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Publication Is Not Recommended: From the Knopf Archives Introduction Mention pubUshing these days and people in the industry, from the writers and agents to those working in book sales and pubUshing houses, think about consolidation, the blockbuster complex, abandonment of the midUst, the lowest common denominator and the bottom line. The pubUshing biz has a bad name even among those who work in it. Over the past few months, when I have mentioned that The Missouri Review is doing a feature on a sampling of publisher Alfred A. Knopf's rejections—the in-house readers' reports on notable authors or books that they rejected—people have expressed ready cynicism toward the publisher and the whole pubUshing industry, even though I've also mentioned that some of these rejections go back to the 1940s, a time that many imagine to be a golden era in publishing. One presumably knowledgeable writer appeared to be quite surprised that Knopf's editors ever thought about anything except sales figures in making their decisions. Sore at their own publishers' faUures and misdeeds, delighted that we are showing the missed caUs of one of America's premier Uterary houses, three writers were so eager to see the papers that they asked if they could read them before we pubUshed them. Ashbel Green, longtime Knopf editor, is the first to admit that there is plenty of fodder for such feelings—the year, for example, that he hears Knopf rejected The Deer Park, Giovanni's Room and Lolita. As he and most editors know, however, any publisher that endures more than a few years misses plenty of good work. Some of the negative reads by Knopf's editors are incisive critiques of authors and books—later famous or not. The real interest of these rejections Ues not in the fact that Knopf made mistakes (some arguably aren't mistakes at aU but are interesting for other reasons) but in the picture of the publisher that emerges from them and the impression one gets that uterary pubUshing is finaUy a crap game. What wUl happen to a manuscript or author simply can't be predicted with any certainty. AU evidence may indicate that a book is unlikely to seU more than a few thousand copies, and then somehow, against aU sober predictions, it becomes a classic or its author becomes a celebrated success. 84 · The Missouri Review From the KnopfArchives Among these authors, for example, who would have thought that John Barth, with his big, excessive metafictions, would become one of the icons for a generation of Uterary readers? Herbert Weinstock had two cracks at Jorge Luis Borges, in 1949 and 1957. InitiaUy he admired the author's erudite phUosophical fictions but feared that they were "$50-a-pound caviar" and Knopf would be lucky to seU "750 copies." Upon a second reading of Borges' work years later, encouraged by the author's publication in various Uterary magazines, he figured that the stories would be a "succès d'estime" and likely get "spectacular reviews," yet, stiU fearing that Knopf would lose money, rejected them a second time. Who would have guessed that within ten years, the work of this librarian from Argentina would be weU on the way to becoming a classic? Such predictions about sales could either kiU a book that the editors admired or be the deciding factor in rejecting a book about which they were lukewarm. An inherent business conservatism has dominated editorial decision making at this noted pubUshing house throughout the years. Barth's "The Sot Weed Factor" and "GUes Goat-Boy" seemed too fanciful and bookish. Of Italo Calvino's L'entrata in Guerra, Francis Lindley wrote, "There is no reason to suppose that you can seU more than 1,600, 1,800, 2,000 of this book. But IF you are interested in gambling on what ought to be a rich future, go ahead and publish." A lesson from these rejections is that the publishing syndrome whereby manuscripts are rejected because of previous sales history is not new. The sales numbers that editors like to see from an author's previous books have crept higher over the years, but they were already...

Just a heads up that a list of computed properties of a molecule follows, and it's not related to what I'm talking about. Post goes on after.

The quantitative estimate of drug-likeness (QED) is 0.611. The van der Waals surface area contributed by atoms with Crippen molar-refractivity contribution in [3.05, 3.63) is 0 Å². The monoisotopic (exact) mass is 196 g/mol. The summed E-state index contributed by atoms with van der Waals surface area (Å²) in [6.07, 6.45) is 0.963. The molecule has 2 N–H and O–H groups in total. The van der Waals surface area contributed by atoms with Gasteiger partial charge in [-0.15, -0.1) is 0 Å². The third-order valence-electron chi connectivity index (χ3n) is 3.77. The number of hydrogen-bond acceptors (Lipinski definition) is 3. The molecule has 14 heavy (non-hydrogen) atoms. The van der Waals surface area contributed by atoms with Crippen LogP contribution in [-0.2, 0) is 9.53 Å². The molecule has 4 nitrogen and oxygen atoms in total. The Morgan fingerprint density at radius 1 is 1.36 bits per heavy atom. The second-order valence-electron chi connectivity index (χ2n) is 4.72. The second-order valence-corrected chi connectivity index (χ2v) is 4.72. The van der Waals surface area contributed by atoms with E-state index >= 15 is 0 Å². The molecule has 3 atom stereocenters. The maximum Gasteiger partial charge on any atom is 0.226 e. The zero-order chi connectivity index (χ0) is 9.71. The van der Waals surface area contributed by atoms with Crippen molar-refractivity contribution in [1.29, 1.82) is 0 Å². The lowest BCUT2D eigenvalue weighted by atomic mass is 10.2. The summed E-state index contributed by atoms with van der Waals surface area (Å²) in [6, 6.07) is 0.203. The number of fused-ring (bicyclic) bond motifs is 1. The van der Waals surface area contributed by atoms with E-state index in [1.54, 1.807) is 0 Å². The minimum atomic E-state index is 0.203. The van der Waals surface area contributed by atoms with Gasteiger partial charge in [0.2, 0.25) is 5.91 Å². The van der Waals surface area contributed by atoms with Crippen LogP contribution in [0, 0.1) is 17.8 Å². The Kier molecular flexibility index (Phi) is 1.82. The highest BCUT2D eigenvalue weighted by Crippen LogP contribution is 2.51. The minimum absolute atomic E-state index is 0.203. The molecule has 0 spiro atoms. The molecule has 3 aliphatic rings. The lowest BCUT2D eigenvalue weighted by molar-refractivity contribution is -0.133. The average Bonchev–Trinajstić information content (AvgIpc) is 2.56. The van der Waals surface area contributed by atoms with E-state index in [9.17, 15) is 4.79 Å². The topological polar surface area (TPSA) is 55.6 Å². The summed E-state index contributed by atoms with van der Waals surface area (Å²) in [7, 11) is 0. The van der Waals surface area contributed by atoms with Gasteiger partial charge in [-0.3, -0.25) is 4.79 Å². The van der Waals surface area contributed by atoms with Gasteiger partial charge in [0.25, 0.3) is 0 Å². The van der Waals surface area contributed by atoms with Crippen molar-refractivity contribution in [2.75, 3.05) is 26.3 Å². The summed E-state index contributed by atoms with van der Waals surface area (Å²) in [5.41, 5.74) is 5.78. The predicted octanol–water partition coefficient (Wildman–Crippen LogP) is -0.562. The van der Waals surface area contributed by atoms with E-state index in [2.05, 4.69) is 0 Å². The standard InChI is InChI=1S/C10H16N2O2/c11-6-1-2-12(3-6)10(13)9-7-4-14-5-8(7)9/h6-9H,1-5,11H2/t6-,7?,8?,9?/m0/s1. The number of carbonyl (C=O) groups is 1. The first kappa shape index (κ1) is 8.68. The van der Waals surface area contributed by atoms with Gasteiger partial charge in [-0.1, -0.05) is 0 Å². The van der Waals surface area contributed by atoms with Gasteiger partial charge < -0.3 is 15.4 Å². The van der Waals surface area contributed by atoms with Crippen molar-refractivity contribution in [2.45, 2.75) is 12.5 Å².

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pp. 83-86
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